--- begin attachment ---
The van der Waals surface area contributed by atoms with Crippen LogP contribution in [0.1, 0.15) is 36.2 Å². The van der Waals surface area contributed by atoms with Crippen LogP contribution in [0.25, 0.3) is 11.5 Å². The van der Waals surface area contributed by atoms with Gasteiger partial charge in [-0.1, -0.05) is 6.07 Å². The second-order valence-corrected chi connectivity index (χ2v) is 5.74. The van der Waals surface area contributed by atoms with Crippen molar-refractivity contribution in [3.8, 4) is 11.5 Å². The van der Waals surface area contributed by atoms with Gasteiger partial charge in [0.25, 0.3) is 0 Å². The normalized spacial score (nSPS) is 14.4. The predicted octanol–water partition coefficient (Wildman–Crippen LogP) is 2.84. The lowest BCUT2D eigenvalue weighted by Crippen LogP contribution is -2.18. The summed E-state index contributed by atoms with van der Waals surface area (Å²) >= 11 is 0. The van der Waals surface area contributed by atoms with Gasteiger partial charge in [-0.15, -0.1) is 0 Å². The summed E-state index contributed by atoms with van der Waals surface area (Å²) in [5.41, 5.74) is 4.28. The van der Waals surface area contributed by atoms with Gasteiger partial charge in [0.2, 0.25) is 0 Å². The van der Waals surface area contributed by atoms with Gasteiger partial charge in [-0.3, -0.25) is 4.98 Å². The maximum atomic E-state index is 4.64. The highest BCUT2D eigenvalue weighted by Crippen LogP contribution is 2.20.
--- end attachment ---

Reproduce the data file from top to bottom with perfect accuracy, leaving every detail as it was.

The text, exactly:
The van der Waals surface area contributed by atoms with Crippen LogP contribution in [0.1, 0.15) is 36.2 Å². The van der Waals surface area contributed by atoms with Crippen LogP contribution in [0.25, 0.3) is 11.5 Å². The van der Waals surface area contributed by atoms with Gasteiger partial charge in [-0.1, -0.05) is 6.07 Å². The second-order valence-corrected chi connectivity index (χ2v) is 5.74. The van der Waals surface area contributed by atoms with Crippen molar-refractivity contribution in [3.8, 4) is 11.5 Å². The van der Waals surface area contributed by atoms with Gasteiger partial charge in [0.25, 0.3) is 0 Å². The normalized spacial score (nSPS) is 14.4. The predicted octanol–water partition coefficient (Wildman–Crippen LogP) is 2.84. The lowest BCUT2D eigenvalue weighted by Crippen LogP contribution is -2.18. The summed E-state index contributed by atoms with van der Waals surface area (Å²) >= 11 is 0. The van der Waals surface area contributed by atoms with Gasteiger partial charge in [-0.15, -0.1) is 0 Å². The summed E-state index contributed by atoms with van der Waals surface area (Å²) in [5.41, 5.74) is 4.28. The van der Waals surface area contributed by atoms with Gasteiger partial charge in [0.2, 0.25) is 0 Å². The van der Waals surface area contributed by atoms with Gasteiger partial charge in [-0.3, -0.25) is 4.98 Å². The maximum atomic E-state index is 4.64. The highest BCUT2D eigenvalue weighted by Crippen LogP contribution is 2.20.